“I wish I had never been born.” “I wish I could just go ahead and die.” These are the sort of phrases we hear when helping the extremely depressed loved ones in our lives. However, when we read about Job asking, “Why did I not perish at birth” (Job 3:11) or suggest he is like, “those who long for death that does not come” (Job 3:21), it is easy to be caught off guard. Many of us, accustomed to happy endings, are uncomfortable with the Bible showcasing such unresolved frustration like we encounter in Job 3.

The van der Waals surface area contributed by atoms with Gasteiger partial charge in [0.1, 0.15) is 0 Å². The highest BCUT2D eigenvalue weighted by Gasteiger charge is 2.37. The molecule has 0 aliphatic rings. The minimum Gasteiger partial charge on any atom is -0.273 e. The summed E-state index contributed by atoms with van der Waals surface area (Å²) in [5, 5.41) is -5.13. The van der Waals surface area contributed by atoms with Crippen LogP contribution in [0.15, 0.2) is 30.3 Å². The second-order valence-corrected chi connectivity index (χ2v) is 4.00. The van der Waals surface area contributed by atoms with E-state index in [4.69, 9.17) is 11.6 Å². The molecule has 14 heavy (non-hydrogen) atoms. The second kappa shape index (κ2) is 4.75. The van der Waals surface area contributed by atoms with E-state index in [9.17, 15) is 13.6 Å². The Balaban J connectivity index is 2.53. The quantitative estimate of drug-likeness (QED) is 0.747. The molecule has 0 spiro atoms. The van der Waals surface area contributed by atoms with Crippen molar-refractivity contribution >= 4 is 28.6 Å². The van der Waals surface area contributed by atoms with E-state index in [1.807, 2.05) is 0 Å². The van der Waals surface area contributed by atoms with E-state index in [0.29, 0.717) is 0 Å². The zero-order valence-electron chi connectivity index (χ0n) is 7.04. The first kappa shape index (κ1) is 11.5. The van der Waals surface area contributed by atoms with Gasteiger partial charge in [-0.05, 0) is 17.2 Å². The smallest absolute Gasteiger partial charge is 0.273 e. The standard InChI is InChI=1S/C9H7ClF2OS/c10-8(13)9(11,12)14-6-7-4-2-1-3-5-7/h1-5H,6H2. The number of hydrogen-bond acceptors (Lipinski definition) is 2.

During our trek together through the scriptures, we have read similar brutal honesty from the likes of David while reading his psalms. We have learned that it is good for people to bring their concerns to God in authentic fashion. Now, in Job’s circumstances, his words increase our awareness of the narrative tension. We are left to wonder: What answers will Job receive? Will God tell Job the meaning of His suffering? or Will Job find comfort? Job 3 is important, just like the two previous chapters in framing the forthcoming discussions between Job and his friends.